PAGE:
Photo credit: Mark Boster/Los Angeles Times
Thousands of veterans who fought in Iraq and Afghanistan are feeling betrayed by the very military who enticed them to re-enlist with generous, upfront bonuses.
The Pentagon has now decided that the California National Guard paid out millions in bonuses and student loan payments in error about 10 years ago, and they want the money back. Many veterans now don’t have it, or are being forced to make monthly payments.
One veteran, Susan Haley, who served 26 years in the Army, said they she may have to sell her home to repay the bonuses. “They’ll get their money, but I want those years back,” she said, in reference to her six-year re-enlistment.
A decade ago, the military was short on troops to fight in Afghanistan and Iraq, so the National Guard in every state started offering upfront bonuses for soldiers to re-enlist, reports the LA Times.
The bonuses were intended for soldiers in high-demand assignments, such as intelligence and civil affairs, or noncommissioned officers. Instead, the California Guard, who has about 17,000 soldiers, were giving it out to everyone.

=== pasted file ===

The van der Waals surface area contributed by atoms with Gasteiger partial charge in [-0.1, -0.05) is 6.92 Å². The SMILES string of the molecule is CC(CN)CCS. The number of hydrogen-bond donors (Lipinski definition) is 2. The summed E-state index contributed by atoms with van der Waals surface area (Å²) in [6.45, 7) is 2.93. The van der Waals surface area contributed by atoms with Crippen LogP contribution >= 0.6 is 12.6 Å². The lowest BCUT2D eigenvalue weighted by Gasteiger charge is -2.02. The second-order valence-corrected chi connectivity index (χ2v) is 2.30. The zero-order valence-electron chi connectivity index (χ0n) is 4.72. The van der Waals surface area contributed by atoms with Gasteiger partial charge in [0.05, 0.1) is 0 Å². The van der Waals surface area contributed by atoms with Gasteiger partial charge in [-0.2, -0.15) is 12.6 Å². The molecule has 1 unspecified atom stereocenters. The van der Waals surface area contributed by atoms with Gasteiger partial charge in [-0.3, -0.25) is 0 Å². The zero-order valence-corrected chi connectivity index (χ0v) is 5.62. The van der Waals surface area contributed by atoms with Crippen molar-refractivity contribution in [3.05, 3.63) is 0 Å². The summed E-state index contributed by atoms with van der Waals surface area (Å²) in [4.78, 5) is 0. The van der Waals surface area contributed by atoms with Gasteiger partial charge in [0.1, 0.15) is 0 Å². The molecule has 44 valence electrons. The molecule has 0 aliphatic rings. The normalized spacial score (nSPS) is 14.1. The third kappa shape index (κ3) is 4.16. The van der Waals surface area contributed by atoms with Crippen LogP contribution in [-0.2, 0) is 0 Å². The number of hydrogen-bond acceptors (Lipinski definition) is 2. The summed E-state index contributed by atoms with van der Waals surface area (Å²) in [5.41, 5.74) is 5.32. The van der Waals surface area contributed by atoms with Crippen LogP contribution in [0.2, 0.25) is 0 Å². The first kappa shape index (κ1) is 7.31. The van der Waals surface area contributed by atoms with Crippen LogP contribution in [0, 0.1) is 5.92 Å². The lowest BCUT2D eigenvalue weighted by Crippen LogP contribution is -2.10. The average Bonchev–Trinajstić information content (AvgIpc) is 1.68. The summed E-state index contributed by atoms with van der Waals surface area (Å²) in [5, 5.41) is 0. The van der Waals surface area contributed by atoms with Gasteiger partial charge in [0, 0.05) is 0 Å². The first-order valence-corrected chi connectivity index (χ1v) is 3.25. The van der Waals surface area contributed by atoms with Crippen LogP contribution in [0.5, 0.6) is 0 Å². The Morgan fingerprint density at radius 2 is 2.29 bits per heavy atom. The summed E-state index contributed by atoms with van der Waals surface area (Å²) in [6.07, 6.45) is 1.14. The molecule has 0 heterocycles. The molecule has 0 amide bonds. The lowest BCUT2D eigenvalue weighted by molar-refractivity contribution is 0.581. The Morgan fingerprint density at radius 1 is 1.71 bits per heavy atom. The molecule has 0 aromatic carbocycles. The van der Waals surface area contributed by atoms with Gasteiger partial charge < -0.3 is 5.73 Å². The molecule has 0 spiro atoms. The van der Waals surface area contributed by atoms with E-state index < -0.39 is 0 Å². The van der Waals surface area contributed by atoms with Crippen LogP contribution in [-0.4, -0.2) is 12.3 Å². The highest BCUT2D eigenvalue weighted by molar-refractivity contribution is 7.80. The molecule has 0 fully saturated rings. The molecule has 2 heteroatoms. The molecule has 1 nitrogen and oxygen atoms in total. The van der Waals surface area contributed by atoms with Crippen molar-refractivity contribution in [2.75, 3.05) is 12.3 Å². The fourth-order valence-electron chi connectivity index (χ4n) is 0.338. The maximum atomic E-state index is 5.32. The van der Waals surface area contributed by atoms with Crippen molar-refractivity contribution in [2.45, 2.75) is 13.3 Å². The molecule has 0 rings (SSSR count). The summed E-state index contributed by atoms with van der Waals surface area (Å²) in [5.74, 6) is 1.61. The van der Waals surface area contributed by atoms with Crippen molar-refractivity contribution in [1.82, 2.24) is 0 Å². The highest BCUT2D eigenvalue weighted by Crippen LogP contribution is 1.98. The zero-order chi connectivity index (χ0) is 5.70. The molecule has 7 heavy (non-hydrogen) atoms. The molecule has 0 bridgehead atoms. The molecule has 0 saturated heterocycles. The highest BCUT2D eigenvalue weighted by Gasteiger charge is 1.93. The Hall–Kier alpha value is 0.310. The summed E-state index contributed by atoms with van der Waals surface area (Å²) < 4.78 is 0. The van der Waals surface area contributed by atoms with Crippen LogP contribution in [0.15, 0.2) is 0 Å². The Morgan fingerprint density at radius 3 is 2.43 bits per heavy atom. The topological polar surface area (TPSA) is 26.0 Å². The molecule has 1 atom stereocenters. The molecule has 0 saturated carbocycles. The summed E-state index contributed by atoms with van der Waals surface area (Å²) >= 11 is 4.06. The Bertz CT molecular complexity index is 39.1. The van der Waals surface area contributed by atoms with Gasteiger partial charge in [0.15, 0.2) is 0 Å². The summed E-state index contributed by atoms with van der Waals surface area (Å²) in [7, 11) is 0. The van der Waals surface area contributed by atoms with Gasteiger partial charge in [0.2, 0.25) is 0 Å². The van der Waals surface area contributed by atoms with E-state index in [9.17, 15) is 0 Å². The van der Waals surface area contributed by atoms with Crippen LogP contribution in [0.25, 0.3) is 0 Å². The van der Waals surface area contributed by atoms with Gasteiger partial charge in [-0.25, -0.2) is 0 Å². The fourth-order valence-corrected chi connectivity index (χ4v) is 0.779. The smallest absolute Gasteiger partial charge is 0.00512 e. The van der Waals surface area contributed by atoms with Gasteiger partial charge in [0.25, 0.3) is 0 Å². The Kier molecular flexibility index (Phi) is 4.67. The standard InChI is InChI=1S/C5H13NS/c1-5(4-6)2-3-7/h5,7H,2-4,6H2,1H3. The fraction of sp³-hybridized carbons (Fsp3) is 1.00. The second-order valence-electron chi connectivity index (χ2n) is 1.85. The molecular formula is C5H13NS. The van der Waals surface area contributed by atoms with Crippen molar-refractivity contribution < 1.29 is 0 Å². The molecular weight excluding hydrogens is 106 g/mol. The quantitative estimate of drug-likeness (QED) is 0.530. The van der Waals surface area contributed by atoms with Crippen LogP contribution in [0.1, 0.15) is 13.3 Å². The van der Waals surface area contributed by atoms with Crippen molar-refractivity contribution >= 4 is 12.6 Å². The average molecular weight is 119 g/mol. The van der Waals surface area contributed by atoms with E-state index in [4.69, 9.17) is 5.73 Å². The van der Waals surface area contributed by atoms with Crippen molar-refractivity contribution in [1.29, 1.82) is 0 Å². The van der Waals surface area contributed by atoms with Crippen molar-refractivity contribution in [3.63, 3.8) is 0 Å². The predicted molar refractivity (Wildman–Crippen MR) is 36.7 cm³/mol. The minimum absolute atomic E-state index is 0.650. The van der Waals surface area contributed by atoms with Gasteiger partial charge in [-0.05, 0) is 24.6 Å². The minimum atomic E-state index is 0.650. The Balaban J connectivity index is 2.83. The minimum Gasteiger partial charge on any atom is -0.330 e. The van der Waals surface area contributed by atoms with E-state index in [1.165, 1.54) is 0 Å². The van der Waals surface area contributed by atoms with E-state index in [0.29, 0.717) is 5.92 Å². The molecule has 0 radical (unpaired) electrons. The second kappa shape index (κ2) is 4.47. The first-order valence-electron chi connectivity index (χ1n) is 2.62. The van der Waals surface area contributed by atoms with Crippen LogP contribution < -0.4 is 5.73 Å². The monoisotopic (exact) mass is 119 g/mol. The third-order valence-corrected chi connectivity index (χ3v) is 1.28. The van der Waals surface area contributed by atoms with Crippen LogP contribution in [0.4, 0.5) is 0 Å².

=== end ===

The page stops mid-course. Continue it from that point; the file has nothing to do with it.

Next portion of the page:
In 2011, several officers responsible were penalized. The California Guard’s incentive manager, Army Master Sgt. Toni Jaffe, pleaded guilty to filing false claims of $15.2 million and was sentenced to 30 months in federal prison. Three other officers pleaded guilty to fraud, had to pay restitution, and were put on probation.
Last month, 42 auditors completed reviewing paperwork on 14,000 soldiers, and have told almost 10,000 current and retired soldiers that they must repay their bonuses – even though it was the military who was at fault.
The Pentagon has recovered more than $22 million so far, but some soldiers are appealing the decision, or refusing to comply.
Current and former California guard members interviewed described being offered generous terms for six-year re-enlistments in 2006 and 2007.
Robert Richmond said he agreed to re-enlist after being told he qualified for a $15,000 bonus. He has already paid for the decision – his vehicle was hit with a roadside bomb in Iraq in 2007, leaving him with permanent back and brain injuries. In 2014 he suddenly received a letter telling him to repay the $15,000 or face debt collection action.
He has filed multiple appeals, and received a warning in March that his unpaid debt has now risen to $19,694. With the debt on his credit report, he can’t even qualify for a home loan.
“I signed a contract that I literally risked my life to fulfill,” Richmond said bitterly. “We want somebody in the government, anybody, to say this is wrong and we’ll stop going after this money.”
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